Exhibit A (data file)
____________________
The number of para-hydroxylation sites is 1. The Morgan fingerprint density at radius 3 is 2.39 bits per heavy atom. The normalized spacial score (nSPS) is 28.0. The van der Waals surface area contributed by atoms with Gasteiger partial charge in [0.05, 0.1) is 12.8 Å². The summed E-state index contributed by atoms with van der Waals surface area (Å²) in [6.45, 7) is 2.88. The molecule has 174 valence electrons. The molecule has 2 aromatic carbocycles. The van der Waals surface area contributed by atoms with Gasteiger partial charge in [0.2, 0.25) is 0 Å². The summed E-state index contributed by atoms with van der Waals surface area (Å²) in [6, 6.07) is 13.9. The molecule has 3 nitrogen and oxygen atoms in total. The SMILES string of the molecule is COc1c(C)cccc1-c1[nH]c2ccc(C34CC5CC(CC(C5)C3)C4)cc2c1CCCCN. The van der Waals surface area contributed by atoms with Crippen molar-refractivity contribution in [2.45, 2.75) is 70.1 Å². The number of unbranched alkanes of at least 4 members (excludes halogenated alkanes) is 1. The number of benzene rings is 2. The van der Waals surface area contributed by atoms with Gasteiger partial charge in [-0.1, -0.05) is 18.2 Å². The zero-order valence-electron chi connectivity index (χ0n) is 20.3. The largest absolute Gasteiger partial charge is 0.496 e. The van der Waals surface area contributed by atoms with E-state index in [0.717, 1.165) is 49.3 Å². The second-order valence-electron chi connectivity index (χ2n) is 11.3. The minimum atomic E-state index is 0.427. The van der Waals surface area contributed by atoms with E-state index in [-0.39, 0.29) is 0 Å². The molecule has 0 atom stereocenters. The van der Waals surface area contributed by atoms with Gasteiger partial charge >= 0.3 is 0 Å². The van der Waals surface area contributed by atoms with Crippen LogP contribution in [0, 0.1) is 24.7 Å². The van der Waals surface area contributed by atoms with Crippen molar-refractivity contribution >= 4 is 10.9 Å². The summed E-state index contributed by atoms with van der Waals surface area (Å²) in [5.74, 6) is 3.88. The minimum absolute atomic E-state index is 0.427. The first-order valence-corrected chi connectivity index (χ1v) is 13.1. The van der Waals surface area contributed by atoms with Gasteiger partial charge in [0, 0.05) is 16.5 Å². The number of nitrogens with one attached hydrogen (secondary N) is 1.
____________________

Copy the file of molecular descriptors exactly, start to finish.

The number of para-hydroxylation sites is 1. The Morgan fingerprint density at radius 3 is 2.39 bits per heavy atom. The normalized spacial score (nSPS) is 28.0. The van der Waals surface area contributed by atoms with Gasteiger partial charge in [0.05, 0.1) is 12.8 Å². The summed E-state index contributed by atoms with van der Waals surface area (Å²) in [6.45, 7) is 2.88. The molecule has 174 valence electrons. The molecule has 2 aromatic carbocycles. The van der Waals surface area contributed by atoms with Gasteiger partial charge in [0.2, 0.25) is 0 Å². The summed E-state index contributed by atoms with van der Waals surface area (Å²) in [6, 6.07) is 13.9. The molecule has 3 nitrogen and oxygen atoms in total. The SMILES string of the molecule is COc1c(C)cccc1-c1[nH]c2ccc(C34CC5CC(CC(C5)C3)C4)cc2c1CCCCN. The van der Waals surface area contributed by atoms with Crippen molar-refractivity contribution in [2.45, 2.75) is 70.1 Å². The number of unbranched alkanes of at least 4 members (excludes halogenated alkanes) is 1. The number of benzene rings is 2. The van der Waals surface area contributed by atoms with Gasteiger partial charge in [-0.1, -0.05) is 18.2 Å². The zero-order valence-electron chi connectivity index (χ0n) is 20.3. The largest absolute Gasteiger partial charge is 0.496 e. The van der Waals surface area contributed by atoms with E-state index in [0.717, 1.165) is 49.3 Å². The second-order valence-electron chi connectivity index (χ2n) is 11.3. The minimum atomic E-state index is 0.427. The van der Waals surface area contributed by atoms with E-state index in [-0.39, 0.29) is 0 Å². The molecule has 0 atom stereocenters. The van der Waals surface area contributed by atoms with Gasteiger partial charge >= 0.3 is 0 Å². The van der Waals surface area contributed by atoms with Crippen LogP contribution in [0, 0.1) is 24.7 Å². The van der Waals surface area contributed by atoms with Crippen molar-refractivity contribution >= 4 is 10.9 Å². The summed E-state index contributed by atoms with van der Waals surface area (Å²) in [5.74, 6) is 3.88. The minimum absolute atomic E-state index is 0.427. The first-order valence-corrected chi connectivity index (χ1v) is 13.1. The van der Waals surface area contributed by atoms with Gasteiger partial charge in [0, 0.05) is 16.5 Å². The number of nitrogens with one attached hydrogen (secondary N) is 1.